On average, marriage tends to lead to temporary increases in life satisfaction, which quickly return to pre-marital levels. This general pattern, however, does not consider the personality of individuals entering into marriage. We examine whether following marriage pre-marital personality predicts different changes to life satisfaction in a sample of initially single German adults (N = 2015), completing life satisfaction measures and indicating their marital status yearly for 8 years (during which 468 married).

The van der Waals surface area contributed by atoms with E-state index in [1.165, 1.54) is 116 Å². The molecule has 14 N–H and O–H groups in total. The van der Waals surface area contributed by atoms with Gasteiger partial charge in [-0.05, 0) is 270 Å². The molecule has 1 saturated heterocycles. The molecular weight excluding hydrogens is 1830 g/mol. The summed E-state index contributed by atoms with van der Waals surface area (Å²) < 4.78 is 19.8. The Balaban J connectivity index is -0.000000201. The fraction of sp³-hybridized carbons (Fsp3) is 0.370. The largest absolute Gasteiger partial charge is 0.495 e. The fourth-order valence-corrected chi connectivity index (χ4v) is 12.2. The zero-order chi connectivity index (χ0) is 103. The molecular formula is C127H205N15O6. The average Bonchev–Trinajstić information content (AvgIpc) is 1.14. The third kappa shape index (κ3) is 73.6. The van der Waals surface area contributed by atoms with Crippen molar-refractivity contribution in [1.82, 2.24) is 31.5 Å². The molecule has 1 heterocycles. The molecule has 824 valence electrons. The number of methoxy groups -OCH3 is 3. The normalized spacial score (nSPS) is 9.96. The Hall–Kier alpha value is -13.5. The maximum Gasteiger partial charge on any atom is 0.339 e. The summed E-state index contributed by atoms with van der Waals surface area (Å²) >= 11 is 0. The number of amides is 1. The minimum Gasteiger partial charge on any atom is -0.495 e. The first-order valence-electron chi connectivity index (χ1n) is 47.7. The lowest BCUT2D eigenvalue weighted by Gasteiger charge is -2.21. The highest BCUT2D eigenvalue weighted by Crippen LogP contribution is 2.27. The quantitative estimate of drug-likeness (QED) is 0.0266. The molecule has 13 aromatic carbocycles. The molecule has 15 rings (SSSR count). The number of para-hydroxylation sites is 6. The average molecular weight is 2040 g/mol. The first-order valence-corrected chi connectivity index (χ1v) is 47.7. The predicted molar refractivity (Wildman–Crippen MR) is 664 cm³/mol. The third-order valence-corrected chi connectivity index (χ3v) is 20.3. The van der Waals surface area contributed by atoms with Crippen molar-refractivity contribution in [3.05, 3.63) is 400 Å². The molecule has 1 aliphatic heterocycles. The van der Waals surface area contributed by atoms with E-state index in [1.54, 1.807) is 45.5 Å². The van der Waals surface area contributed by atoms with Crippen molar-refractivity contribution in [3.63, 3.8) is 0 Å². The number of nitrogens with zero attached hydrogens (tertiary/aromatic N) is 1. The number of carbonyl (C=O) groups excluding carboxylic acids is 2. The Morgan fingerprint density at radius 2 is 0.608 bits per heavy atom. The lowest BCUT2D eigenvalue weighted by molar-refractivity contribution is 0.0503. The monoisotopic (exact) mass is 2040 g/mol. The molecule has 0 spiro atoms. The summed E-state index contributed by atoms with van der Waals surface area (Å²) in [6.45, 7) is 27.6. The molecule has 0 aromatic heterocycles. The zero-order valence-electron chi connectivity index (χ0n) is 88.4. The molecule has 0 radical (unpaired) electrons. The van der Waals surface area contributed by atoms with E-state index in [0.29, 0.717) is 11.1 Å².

We find that conscientious women experience greater life satisfaction following marriage than less conscientious women. Our data also indicate that introverted women and extraverted men experience longer-term life satisfaction benefits following marriage. Our results refute the claim of limited life satisfaction effects from marriage and caution against relying on average effects when examining the influence of life events on well-being.
- Life satisfaction
- Subjective well-being